“Nothing else follows from the fact that, according to the case-law of the Federal Supreme Court, an arbitral award is only contrary to public policy if its recognition or enforcement leads to a result that is “manifestly” incompatible with essential principles of German law. For this is the case if the arbitral award violates a provision that regulates the foundations of ordinary life or if it is in intolerable contradiction to German concepts of justice. Since the prohibitions under Sec. 19, 20, 21 GWB are among the elementary foundations of the legal order and the fundamental provisions of competition law, the recognition or enforcement of the arbitral award according to these principles would per se be contrary to public policy (ordre public) if it is based on an erroneous application of these provisions. Indeed, the recognition and enforcement of such an arbitral award would lead to a result that would be “manifestly” incompatible with essential principles of German law. No legal system can accept that violations of its most fundamental norms are confirmed by its own courts, regardless of whether or not these violations are manifest or obvious. Insofar as the application of such elementary rules of the legal order is at issue, the prohibition of révision au fond therefore does not apply, so that a review of the award on the merits is required.” (quotations omitted)
The Federal Supreme Court drew on legislative history to support its view:
“The unrestricted review of the arbitral award with regard to such competition provisions, which form part of the elementary foundations of German law, also is in line with the intention of the legislator. Sec. 91 para. 1 GWB in the version applicable until  provided that arbitration agreements on future legal disputes arising from the contracts or decisions mentioned therein in detail are null and void if they do not grant each party a right to choose between arbitration and the ordinary courts. One reason for the abolition of the provision was that the arbitral tribunal had to observe the (mandatory) provisions of competition law in the same way as the ordinary court and that the arbitral award was subject to control by the ordinary courts with regard to compliance with these provisions in the context of the annulment and enforceability declaration proceedings.”
Given this decision of the Federal Supreme Court, it is now clear that arbitral awards based on competition law are fully reviewable by the ordinary courts in fact and law. Specifically, the Federal Supreme Court states that public policy also includes the prohibited conduct of dominant undertakings under Sec. 19 GBW, the prohibited conduct of undertakings with relative or superior market power under Sec. 20 GWB and the prohibition of boycotts as well as the prohibition of other conduct restricting competition under Sec. 21 GWB.
Thus, arbitral awards issued by an arbitral tribunal seated in Germany or awards which have to be recognised and enforced in Germany are subject to appellate review by the ordinary courts if the decision was based on the application of competition law provisions.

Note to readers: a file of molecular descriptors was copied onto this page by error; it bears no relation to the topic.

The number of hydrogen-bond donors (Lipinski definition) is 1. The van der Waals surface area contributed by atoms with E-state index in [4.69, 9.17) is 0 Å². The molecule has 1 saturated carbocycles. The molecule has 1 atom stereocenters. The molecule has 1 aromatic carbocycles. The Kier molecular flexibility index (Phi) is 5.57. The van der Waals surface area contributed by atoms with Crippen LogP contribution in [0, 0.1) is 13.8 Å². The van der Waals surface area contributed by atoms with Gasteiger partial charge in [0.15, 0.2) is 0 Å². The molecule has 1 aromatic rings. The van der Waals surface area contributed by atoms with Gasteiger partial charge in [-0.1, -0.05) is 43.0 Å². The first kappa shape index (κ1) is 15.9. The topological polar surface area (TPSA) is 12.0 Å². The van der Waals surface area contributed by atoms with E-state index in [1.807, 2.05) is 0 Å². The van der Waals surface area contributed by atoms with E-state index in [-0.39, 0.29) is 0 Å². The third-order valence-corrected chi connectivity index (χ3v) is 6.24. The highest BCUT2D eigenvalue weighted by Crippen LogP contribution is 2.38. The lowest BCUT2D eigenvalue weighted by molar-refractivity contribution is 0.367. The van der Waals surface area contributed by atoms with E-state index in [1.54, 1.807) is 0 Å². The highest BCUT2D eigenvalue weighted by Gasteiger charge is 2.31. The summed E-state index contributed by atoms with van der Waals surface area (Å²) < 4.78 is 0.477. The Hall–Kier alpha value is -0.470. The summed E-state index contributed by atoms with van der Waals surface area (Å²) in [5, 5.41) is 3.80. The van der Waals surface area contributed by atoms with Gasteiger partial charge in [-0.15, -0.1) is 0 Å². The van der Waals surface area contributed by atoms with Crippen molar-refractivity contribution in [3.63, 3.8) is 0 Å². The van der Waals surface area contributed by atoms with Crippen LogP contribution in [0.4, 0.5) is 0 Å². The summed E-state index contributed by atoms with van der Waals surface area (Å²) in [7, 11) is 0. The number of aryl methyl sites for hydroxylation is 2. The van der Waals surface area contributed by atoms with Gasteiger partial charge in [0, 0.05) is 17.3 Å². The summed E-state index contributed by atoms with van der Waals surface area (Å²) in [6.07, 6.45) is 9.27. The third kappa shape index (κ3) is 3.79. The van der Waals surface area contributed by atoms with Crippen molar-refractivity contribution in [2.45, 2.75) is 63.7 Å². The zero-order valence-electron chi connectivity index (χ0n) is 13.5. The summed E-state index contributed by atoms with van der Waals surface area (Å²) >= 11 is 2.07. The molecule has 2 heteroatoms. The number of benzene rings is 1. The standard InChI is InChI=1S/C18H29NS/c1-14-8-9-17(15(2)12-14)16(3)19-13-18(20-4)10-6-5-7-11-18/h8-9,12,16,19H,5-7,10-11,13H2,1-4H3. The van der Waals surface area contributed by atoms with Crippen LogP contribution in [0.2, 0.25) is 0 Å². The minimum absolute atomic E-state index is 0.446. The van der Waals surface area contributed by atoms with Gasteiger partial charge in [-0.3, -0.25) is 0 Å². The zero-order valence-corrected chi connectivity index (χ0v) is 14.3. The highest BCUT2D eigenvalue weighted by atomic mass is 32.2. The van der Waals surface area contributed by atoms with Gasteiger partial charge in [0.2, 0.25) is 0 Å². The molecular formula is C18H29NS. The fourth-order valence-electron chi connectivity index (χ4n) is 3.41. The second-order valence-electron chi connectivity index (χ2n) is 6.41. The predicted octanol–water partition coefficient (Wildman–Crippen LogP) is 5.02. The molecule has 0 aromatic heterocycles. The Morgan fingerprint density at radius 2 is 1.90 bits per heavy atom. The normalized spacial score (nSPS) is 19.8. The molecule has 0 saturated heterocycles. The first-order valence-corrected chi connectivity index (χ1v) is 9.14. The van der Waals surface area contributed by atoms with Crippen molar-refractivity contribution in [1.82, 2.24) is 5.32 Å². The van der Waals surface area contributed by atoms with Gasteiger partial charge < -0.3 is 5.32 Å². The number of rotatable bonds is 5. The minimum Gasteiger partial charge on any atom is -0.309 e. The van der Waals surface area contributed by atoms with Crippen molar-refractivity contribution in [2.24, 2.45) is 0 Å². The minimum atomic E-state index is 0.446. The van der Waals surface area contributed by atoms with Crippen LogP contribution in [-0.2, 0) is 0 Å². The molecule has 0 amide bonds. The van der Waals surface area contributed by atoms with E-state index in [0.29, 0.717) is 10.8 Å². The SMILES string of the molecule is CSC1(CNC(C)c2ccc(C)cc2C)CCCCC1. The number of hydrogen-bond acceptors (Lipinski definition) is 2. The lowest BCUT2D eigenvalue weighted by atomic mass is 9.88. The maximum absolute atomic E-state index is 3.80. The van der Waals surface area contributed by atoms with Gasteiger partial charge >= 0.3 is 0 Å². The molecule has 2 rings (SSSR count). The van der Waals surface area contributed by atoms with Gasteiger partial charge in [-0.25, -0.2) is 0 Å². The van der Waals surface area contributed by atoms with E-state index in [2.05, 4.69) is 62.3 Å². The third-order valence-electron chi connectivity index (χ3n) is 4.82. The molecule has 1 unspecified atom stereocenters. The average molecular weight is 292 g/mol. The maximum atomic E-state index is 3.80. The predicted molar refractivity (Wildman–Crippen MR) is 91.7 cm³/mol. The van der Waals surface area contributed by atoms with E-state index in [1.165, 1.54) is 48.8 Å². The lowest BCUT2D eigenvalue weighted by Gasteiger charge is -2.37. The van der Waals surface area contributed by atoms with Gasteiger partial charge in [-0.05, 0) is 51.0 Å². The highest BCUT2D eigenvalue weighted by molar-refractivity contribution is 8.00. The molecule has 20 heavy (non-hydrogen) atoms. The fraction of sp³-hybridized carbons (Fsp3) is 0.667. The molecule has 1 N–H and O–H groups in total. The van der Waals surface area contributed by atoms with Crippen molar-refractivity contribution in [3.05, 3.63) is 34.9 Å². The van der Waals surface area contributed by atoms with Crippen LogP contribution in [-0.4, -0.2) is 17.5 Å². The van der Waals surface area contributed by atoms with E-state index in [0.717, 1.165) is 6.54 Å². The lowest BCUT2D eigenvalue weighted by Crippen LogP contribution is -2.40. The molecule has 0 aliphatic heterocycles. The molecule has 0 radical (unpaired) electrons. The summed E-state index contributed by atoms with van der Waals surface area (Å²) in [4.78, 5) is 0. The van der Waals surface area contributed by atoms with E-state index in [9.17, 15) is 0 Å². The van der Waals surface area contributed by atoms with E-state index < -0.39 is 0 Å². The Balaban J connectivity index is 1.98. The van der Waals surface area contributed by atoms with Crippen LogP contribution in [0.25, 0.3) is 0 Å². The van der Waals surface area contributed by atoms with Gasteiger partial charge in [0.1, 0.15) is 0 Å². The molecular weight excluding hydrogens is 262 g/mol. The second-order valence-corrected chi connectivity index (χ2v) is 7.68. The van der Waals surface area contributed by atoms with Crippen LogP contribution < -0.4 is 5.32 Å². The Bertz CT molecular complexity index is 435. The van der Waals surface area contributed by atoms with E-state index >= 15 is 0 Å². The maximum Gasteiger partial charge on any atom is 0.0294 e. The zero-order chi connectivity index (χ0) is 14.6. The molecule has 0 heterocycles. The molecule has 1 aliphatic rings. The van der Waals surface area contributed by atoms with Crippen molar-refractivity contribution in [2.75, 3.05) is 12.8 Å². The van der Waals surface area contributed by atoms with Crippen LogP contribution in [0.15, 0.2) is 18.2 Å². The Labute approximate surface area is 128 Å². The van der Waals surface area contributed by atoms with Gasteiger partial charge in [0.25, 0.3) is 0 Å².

Against this background, contracting parties should consider this factor when entering into an arbitration agreement. There will always be the risk that the losing party in the arbitral proceedings commences setting aside proceedings and thus will be able to initiate de facto appeal proceedings. However, in long-term contracts, the parties will not always be able to foresee the relevance of competition law provisions ex ante – this present case may well be an example of this: the contractual relationship dated back to the 1960s.
The choice of a foreign seat of arbitration does not solve the problem if the foreign arbitral award subsequently has to be recognised and enforced in Germany
Sports arbitration is particularly “prone to danger”. Especially in the wake of the Pechstein case law (see here in the blog), the relationship between the monopolistic sports federations and the athlete is often subject to competition law scrutiny.
As readers of this blog are well aware, arbitral proceedings have considerable advantages over ordinary court proceedings, such as flexibility, non-publicity, speed and international recognition of arbitral awards under the New York Convention. However, if the arbitration is potentially only a first instance subject to full appeal proceedings in the ordinary courts, that may change the parties’ assessment. It remains to be seen whether the prohibition of a révision au fond will be overruled for other areas of the law as well. The decision reviewed here was issued by the Anti-trust Law Senate of the Federal Supreme Court, and not by the First Civil Senate, which normally has jurisdiction over arbitration matters. Hopefully, in the not too distant future, the First Civil Senate will have an opportunity to clarify the matter in an appropriate case.
Federal Court of Justice (Bundesgerichtshof), order (Beschluss) dated 27 September 2022, file no. KZB 75
Illustration: Werner H. Schmidt, Frankfurt am Main, Stamp 50 Jahre Bundeskartellamt, marked as public domain, more details on Wikimedia Commons